That's when a family member intervened, telling Schafer he needed to settle down with a company. Despite still not wanting to work for his father, he took a job as a midnight shift quality control inspector at Gold Seal's Mr. Bubble factory in New Jersey.

"Right away, I knew it was home," he said.

Over the course of 15 years, Schafer moved throughout the company doing a variety of jobs from marketing to purchasing until finally serving as president from 1978 to 1985.

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Schafer smiled and shook his head, reflecting on a legacy of either doing things he said he wouldn't or others told him he shouldn't.

Prior to his appointment as UND's interim presidency, he twice said he was not interested before reconsidering thanks to urging from his wife, Nancy.

"It just started to make some sense and the more I thought about it, I said, 'I think I can go up there for a short period of time and mostly prepare the path for the new president,' " he said.

Growth and change

Schafer's professional rise is familiar to most North Dakotans. After an unsuccessful run for Congress in 1990 and without much of a public profile, he ran for governor in North Dakota and defeated Attorney General Nicholas Spaeth in 1992. He served two terms, and after a short break from politics, during which he competed on the TV show "Junkyard Wars" and co-founded a wireless company, he was appointed U.S. secretary of agriculture at the end of the Bush administration.

He still remembers the first time George W. Bush called him directly.

"He was on Marine One and there was an ag issue some place he had seen and wanted to ask me about it. And I was like, the president of the United States is asking me?" Schafer said, smiling. "It was an unbelievable experience."

Something not as well publicized is the credit he gives to the support of his wife.

Schafer had been divorced for two decades and dated on and off during that time, creating a list of traits he wanted in an ideal mate.

But when he met Nancy Jones in a coat check line at a symphony ball before Schafer had been elected governor, he said he knew she was the one despite finding out she didn't fit his list at all.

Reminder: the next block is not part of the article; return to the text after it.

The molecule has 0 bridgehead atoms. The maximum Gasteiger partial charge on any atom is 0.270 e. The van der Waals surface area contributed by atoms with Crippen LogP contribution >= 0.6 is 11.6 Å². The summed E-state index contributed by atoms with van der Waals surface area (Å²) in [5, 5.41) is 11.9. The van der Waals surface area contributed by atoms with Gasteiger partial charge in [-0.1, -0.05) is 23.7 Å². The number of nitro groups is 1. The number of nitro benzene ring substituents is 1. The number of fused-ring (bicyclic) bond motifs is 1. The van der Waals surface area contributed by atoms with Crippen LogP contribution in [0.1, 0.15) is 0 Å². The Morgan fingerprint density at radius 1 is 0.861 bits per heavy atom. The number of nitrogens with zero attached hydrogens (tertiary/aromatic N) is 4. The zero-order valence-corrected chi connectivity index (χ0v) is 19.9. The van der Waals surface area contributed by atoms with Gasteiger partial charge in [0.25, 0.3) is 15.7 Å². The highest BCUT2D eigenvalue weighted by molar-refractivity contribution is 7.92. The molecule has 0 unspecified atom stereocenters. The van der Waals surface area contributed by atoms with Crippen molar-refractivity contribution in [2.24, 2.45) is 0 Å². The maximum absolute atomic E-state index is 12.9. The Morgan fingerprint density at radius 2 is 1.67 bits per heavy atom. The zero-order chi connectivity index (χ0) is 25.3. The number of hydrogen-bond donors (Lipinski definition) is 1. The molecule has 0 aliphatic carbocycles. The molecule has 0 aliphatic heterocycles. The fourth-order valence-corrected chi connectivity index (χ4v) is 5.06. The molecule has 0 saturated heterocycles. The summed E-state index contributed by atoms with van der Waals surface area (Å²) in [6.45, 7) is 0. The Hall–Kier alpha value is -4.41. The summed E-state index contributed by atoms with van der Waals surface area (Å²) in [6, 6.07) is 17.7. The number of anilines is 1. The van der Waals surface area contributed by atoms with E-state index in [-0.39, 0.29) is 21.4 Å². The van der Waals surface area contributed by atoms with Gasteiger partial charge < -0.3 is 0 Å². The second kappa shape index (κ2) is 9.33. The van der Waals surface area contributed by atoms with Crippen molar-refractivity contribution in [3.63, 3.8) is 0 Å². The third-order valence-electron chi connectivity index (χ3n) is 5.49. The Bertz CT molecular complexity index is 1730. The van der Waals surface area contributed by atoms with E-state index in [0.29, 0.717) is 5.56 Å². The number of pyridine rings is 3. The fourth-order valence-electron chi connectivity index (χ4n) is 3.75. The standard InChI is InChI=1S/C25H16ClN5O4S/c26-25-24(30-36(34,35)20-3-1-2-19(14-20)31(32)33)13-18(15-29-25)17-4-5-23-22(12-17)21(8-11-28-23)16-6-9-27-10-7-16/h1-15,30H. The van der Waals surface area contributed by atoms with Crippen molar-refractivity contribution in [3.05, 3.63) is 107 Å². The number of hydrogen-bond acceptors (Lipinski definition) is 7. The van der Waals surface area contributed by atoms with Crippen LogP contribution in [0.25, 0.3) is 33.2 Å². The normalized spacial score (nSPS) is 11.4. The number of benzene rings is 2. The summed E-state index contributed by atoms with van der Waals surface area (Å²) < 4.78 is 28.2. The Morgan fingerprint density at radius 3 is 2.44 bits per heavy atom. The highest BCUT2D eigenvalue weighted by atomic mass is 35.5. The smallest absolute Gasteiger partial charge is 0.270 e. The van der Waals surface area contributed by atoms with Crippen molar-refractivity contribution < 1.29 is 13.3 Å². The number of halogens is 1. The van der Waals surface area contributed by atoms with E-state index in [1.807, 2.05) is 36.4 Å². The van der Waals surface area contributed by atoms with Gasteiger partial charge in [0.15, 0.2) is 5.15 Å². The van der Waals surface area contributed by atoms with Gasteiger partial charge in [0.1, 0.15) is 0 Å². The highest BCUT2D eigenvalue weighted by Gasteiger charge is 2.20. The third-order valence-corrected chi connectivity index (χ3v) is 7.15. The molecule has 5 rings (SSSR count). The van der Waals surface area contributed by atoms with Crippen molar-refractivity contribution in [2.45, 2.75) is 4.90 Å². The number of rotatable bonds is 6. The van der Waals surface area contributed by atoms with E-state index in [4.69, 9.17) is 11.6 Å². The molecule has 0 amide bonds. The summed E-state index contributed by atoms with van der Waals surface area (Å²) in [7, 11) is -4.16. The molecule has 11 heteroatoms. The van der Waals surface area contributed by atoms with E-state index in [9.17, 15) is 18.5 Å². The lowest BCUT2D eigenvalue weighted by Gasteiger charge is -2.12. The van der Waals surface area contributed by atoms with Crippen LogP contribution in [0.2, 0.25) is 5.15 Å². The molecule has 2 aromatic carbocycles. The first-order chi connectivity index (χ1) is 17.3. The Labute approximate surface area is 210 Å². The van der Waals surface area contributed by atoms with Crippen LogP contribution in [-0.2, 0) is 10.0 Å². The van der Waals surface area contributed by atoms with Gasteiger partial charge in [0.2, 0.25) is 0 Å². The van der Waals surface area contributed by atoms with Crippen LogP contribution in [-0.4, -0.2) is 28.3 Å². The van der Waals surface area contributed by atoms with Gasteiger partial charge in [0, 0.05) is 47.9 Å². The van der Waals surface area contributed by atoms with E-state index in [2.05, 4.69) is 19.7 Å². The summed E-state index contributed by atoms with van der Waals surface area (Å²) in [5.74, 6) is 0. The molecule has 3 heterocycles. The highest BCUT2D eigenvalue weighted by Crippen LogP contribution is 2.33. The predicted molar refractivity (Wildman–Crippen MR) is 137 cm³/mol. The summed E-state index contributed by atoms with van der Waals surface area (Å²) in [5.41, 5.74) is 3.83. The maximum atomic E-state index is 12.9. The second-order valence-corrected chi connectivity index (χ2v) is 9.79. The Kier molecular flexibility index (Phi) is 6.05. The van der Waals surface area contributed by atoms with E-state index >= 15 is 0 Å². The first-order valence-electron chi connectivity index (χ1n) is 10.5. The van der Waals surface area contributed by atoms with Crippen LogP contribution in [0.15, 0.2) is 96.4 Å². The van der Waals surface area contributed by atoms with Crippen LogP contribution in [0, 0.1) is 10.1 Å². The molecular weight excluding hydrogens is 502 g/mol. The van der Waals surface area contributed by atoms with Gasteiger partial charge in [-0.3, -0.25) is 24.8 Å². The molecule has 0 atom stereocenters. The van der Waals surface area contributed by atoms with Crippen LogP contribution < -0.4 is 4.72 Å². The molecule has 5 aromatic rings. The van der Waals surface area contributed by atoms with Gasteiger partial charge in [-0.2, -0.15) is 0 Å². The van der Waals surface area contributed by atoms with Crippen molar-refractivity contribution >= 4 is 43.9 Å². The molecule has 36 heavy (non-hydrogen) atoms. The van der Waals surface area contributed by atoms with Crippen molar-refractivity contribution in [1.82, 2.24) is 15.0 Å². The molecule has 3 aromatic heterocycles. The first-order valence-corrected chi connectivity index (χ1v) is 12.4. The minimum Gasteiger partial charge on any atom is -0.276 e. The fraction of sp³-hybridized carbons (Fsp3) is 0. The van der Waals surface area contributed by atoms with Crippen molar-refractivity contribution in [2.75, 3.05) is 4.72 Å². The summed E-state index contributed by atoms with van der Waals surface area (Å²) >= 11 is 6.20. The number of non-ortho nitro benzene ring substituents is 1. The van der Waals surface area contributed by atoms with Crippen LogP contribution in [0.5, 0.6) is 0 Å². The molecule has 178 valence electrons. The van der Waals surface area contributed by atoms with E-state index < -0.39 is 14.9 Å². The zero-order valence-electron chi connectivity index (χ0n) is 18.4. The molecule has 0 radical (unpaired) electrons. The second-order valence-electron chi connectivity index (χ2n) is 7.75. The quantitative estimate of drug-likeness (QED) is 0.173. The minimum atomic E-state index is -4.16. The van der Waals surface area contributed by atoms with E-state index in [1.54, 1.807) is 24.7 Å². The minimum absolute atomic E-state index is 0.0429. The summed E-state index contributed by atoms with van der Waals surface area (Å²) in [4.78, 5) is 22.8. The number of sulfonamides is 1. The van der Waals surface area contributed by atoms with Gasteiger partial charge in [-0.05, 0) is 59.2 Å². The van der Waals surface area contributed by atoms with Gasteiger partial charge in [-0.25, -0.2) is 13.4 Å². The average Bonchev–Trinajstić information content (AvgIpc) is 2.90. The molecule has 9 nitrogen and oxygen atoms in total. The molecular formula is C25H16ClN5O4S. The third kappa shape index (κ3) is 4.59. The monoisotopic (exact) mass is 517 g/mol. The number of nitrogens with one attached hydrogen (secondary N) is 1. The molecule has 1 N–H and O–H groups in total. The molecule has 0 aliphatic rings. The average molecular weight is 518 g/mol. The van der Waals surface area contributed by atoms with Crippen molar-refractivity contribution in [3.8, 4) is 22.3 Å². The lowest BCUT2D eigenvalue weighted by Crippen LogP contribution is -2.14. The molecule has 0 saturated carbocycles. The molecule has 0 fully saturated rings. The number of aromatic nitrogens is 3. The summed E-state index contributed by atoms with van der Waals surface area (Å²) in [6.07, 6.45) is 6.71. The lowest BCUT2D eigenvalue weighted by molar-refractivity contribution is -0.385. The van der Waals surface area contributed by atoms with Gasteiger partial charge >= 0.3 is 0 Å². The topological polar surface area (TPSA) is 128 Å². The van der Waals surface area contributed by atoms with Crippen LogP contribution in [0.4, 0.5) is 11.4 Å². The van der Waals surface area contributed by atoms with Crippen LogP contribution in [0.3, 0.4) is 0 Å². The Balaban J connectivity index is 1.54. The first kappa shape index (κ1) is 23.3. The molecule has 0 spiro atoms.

"She very much taught me how to have a personal relationship with Jesus Christ," he said. "She brought me out of the doldrums into the light."

Schafer said Nancy was integral in the success of his time as governor. She was the first first lady to have an office in the capitol and was hands-on with women's health issues, children's issues and a tobacco-free initiative.

"I think she's going to have a strong impact, especially on a campus where there are morale issues and mistrust of the administration," Schafer said. "She'll be a huge healing hand up there."

Healing is what some say UND needs.

At September forums to gather feedback about what they want in a leader, UND employees said they want a "walk-around" president who communicates, understands the culture and listens.

Schafer said he wants to get to know campus, including the students who went so far as to try to pass a vote of no-confidence for Kelley and some administrators over what they saw as a lack of transparency with tuition model development.

"I don't know what the students' gripes are," he said. "I can tell you what I think they are. I can talk all day about transparency and listening issues and things like that, but until you get there and interact and say, 'I was there, I stole the Christmas tree,' you don't know. I understand, and I'm excited about that stuff."

The nickname

Schafer also wants to use his existing friendships to mend UND's relationship with American Indian tribes in the state.

UND retired its Fighting Sioux name and logo in 2012 after the NCAA threatened sanctions, but Schafer said it was an issue when he was on campus during the time of the cartoon-ish Sammy Sioux mascot.

In 2011, Schafer said he thought it was hypocritical for the NCAA to allow certain schools, such as the Florida State Seminoles, to continue using Native American mascots with settlements.